The unpresented hard landing in the global aviation industry demonstrates the significant impact and magnitude of the COVID-19 pandemic in the entire airline space. According to official travel data, more than 40 commercial airlines have already bankrupted or suspended their operations in 2020 so far, failing to survive the worst financial crisis in aviation history.
The next few months will be rocky for the airlines as coronavirus cases have risen in the U.S. and Europe at their highest level since summer. Many countries have already reinstated tougher social distancing rules and rolled back previews re-opening measures to curb the spread of the virus, creating a negative dynamic for the aviation industry once again.
The shares of some major US carriers such as Delta Air Lines (DAL), United Airlines (UAL), and American Airlines (AAL) have lost more than 50% of their market value this year so far, contrasting with gains of 50% for the tech-related Nasdaq 100 Composite and 10% for the S&P 500 index.
Delta Air Lines and United Airlines delivered misses on third quarter-Q3 revenues that dropped at least 75% year-over-year, which was largely reliable with the drop in airport traffic observed during summer, low passenger revenues, and large operating costs.
Governments around the world have minimized the damage in the aviation industry by supporting the carriers from going bankrupt during the first months of the pandemic. The industry’s revenues had been hit so hard from the pandemic-related lockdowns and the travel restrictions, that governments had no option but to support the carriers with billions of dollars to avoid layoffs.
The official authorities together have provided more than $150 billion in support, including direct aid, wage subsidies, corporate tax relief, and specific industry tax relief including fuel taxes. Thankfully for airlines, the financial aid does not add more debt to their balance sheets.
The US administration is planning to provide a new $25 billion bailout for U.S. passenger airlines to keep tens of thousands of workers on the job for another six months. The new financial aid will extend the prior $25 billion airline payroll support program of mostly cash grants approved by Congress in March, which it expired on Sept. 30.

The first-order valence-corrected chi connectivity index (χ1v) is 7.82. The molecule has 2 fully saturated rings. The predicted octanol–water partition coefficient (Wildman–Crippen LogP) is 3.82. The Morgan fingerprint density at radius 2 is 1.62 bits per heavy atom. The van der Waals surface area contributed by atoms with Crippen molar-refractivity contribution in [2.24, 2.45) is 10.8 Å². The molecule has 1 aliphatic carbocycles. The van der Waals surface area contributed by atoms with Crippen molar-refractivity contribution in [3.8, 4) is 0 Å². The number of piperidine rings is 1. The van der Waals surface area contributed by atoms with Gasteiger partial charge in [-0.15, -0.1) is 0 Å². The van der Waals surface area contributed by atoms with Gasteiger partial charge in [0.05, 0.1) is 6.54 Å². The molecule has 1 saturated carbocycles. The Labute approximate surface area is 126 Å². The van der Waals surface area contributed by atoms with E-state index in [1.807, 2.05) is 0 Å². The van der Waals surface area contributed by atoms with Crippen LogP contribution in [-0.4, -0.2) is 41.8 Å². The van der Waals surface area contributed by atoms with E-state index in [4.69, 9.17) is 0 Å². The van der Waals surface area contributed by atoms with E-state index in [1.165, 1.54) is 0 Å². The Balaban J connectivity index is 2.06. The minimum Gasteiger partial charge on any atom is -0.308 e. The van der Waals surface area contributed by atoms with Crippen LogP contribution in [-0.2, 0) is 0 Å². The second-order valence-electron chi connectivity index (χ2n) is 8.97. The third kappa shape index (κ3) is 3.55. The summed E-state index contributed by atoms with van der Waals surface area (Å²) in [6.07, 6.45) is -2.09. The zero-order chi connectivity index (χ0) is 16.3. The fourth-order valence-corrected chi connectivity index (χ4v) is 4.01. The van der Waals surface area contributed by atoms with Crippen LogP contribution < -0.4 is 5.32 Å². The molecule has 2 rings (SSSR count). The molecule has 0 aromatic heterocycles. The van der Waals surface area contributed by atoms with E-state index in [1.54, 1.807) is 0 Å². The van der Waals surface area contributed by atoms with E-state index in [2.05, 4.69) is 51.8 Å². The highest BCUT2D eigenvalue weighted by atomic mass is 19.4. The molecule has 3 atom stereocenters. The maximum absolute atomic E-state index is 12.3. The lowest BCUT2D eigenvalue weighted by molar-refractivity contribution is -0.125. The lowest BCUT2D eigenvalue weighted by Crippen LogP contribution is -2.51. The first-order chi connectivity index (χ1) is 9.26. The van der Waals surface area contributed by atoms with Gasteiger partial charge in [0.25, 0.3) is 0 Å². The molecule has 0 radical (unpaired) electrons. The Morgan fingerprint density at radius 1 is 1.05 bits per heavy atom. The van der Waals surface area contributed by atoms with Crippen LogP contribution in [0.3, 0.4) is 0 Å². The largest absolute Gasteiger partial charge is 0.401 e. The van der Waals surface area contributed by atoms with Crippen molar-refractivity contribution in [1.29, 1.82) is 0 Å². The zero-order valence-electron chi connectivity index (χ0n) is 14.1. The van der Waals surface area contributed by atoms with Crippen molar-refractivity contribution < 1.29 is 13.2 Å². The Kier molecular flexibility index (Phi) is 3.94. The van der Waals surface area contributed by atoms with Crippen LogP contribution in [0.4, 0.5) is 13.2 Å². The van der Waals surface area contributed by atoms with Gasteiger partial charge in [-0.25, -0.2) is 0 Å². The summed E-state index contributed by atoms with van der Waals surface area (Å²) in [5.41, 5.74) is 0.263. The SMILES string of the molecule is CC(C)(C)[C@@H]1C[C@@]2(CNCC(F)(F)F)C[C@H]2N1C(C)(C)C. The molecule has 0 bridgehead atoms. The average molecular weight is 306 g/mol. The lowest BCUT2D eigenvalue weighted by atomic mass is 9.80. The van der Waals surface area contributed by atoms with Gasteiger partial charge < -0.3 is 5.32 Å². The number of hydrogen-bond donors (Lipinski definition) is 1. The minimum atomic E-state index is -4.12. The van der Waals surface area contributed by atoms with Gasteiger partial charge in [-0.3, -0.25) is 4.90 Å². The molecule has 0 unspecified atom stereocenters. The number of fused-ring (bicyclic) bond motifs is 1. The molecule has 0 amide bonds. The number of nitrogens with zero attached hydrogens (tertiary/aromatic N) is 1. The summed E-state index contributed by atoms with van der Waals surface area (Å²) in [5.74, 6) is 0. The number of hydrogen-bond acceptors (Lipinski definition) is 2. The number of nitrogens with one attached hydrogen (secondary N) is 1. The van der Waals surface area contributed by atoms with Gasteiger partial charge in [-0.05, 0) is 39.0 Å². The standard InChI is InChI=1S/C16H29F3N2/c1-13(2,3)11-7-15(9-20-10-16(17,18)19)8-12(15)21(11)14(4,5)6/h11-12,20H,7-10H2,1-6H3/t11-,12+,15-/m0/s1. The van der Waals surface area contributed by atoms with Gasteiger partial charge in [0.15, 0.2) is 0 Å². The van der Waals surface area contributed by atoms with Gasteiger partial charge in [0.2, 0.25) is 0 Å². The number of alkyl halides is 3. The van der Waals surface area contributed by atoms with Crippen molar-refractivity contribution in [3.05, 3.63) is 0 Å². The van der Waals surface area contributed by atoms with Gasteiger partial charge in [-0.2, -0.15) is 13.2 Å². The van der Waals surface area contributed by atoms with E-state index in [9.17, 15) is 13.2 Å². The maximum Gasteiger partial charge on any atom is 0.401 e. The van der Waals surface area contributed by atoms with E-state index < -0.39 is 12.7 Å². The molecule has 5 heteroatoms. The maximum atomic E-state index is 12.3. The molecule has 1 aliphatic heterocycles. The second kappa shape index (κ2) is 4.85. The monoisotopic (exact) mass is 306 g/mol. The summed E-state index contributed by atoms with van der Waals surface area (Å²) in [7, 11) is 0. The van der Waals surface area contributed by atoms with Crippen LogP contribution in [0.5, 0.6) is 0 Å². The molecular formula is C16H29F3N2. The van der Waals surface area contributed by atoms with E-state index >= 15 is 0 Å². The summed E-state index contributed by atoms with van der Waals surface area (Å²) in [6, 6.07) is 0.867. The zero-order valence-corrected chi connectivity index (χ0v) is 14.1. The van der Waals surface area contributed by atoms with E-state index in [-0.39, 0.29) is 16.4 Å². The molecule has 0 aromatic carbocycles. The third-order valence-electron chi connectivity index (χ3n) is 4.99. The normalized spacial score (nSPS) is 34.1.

American Airlines and United Airlines began laying off 32,000 workers at the end of September but had said they would change course if Congress reaches a deal on a new government program to fund payroll costs.
Furthermore, carriers have applied cost-cutting measures by parking thousands of aircrafts, canceling non-profitable routes, and laying off thousands of employees. Worth mentioning that many airlines were already struggling before the pandemic hit, but they now being in a better position because of government help.
Relaunch Boeing 737 Max flights in December:
Airlines are planning to return Boeing 737 MAX passenger jets back to service at the end of the year, provided they are certified by the U.S. Federal Aviation Administration.
At the beginning of October, the European regulators cleared 737 MAX’s return back to the skies, saying, safety changes Boeing made were satisfactory.
This is a very important development for the aviation industry after the two deadly 737 MAX crashes killing 346 people in a span of two years in Indonesia and Ethiopia. A congressional report pinned the blame for the fatalities on both Boeing and the FAA.
Outlook for next quarters:
Many analysts have downgraded the outlook for the airline’s stocks to negative as the short-term risk has increased due to the resurgence of covid-19 cases around the world together with the application of fresh lockdown measures and travel restrictions.